In recent years, a growing number of states have tried to fix the problem of unjust civil forfeitures by adopting so-called conviction requirements. Unfortunately, though they purport to solve a key problem with civil forfeiture by abolishing forfeitures without convictions, these provisions rarely live up to their billing. Forfeitures without convictions continue. These laws are better described as “conviction provisions” that require a conviction in only limited cases. They represent at best a modest, misnamed reform—and, at worst, a diversion from the deeper change needed.
Conviction provisions’ failure as an effective reform stems from their maintenance of a two-track system that tries property in civil court and people in criminal court. This has at least two important implications that undermine the provisions’ utility, aside from the lack of a right to counsel and other due process protections available in criminal proceedings.
First, the conviction prerequisite usually applies only if owners make the first move by contesting the forfeiture. Unlike criminal forfeiture, where the government must initiate the process by filing criminal charges, most conviction provisions do not fix the basic problem that civil forfeiture forces owners to go to civil court to win back seized property. If, for any reason, they fail to do so, the government can forfeit the property without a conviction.
And, as this report details, there are many reasons owners may not make it to court: inability to afford counsel, property that is worth less than the cost of hiring an attorney, the difficulty of navigating a complex process with tight deadlines and a process generally stacked against owners. Minnesota, an early adopter of a conviction provision in 2014,1 illustrates the problem.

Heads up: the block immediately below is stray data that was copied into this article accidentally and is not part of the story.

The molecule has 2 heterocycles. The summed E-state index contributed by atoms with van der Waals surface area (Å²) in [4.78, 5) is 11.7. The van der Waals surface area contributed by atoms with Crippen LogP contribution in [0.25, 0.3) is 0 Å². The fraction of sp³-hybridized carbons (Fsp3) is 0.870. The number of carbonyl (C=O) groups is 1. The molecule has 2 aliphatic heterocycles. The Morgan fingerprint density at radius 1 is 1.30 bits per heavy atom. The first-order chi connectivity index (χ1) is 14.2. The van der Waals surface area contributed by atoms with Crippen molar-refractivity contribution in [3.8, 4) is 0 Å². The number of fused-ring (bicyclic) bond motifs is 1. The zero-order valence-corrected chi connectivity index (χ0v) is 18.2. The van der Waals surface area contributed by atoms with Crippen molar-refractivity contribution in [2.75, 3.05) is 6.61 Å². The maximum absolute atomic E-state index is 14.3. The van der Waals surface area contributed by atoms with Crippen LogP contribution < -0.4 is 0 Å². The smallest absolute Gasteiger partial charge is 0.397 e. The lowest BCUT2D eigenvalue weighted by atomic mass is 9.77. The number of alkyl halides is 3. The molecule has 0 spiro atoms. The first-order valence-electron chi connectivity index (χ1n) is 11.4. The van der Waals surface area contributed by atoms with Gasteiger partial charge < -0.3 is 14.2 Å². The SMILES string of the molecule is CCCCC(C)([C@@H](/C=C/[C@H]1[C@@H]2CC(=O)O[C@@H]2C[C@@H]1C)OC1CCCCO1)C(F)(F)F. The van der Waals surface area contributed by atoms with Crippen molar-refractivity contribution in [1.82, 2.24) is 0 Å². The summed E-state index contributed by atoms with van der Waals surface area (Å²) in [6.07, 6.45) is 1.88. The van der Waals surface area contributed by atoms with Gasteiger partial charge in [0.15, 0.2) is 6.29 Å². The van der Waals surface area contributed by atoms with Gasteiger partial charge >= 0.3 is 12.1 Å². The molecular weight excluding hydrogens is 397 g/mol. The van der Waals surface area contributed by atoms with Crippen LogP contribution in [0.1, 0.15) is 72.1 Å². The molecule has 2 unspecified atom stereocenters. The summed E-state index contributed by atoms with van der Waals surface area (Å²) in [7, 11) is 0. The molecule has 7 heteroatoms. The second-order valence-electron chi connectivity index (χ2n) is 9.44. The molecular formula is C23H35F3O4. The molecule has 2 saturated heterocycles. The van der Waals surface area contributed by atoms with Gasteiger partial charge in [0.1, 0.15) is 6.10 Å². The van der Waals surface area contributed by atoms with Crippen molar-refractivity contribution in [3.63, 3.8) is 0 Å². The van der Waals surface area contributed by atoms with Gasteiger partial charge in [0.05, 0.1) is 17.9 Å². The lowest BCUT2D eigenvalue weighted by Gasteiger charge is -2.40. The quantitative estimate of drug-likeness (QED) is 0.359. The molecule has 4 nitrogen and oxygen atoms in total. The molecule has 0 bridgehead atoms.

The median value of currency forfeited in Minnesota is typically quite low—just $718 in 2018—and well below the cost of hiring an attorney. And, as noted above, state data indicate forfeiture claims are infrequently filed, in only 22% of drug and DWI cases. This suggests at least 78% of Minnesota’s forfeitures do not require a conviction, and that figure may be higher given that claims may be abandoned or lead to settlement.2
This may be why Minnesota’s conviction provision appears to have had little effect. Since 2014, total forfeiture revenue has remained steady at roughly $9.4 million annually. Minnesota does not track how many forfeitures are accompanied by a conviction, but a true conviction “requirement” that significantly raised the government’s bar to forfeit would be expected to reduce forfeiture activity more noticeably.3
Second, most conviction provisions apply to any person, not necessarily the property’s owner. This means the government can convict someone else in criminal court and still forfeit an owner’s property in civil court.4 Third-party owners can raise an innocent owner defense, but this is no different than ordinary civil forfeiture and thus hardly constitutes an improvement over civil forfeiture without a conviction provision.
Adding to these weaknesses, several states’ conviction provisions apply only to certain types of property. Michigan’s and Minnesota’s provisions apply to property worth less than $50,000.5 California’s is limited to vehicles, real property and cash worth less than $40,000.6 New Jersey sets a lower threshold of just $1,000 for cash and $10,000 for other types of property, while in Iowa the conviction provision applies only to property worth less than $5,000.7
In short, the label “conviction requirement” gives the false impression that, absent a conviction, seized property must be returned to its owner. But that is often not the case. These provisions may raise the government’s bar to forfeit in some instances, but more often they make little difference. They are a pale imitation of the one-track process of criminal forfeiture for determining criminal culpability and loss of property. More worrying, a false impression of conviction provisions’ effectiveness may dissipate energy for the more urgent and effective reform of abolishing civil forfeiture.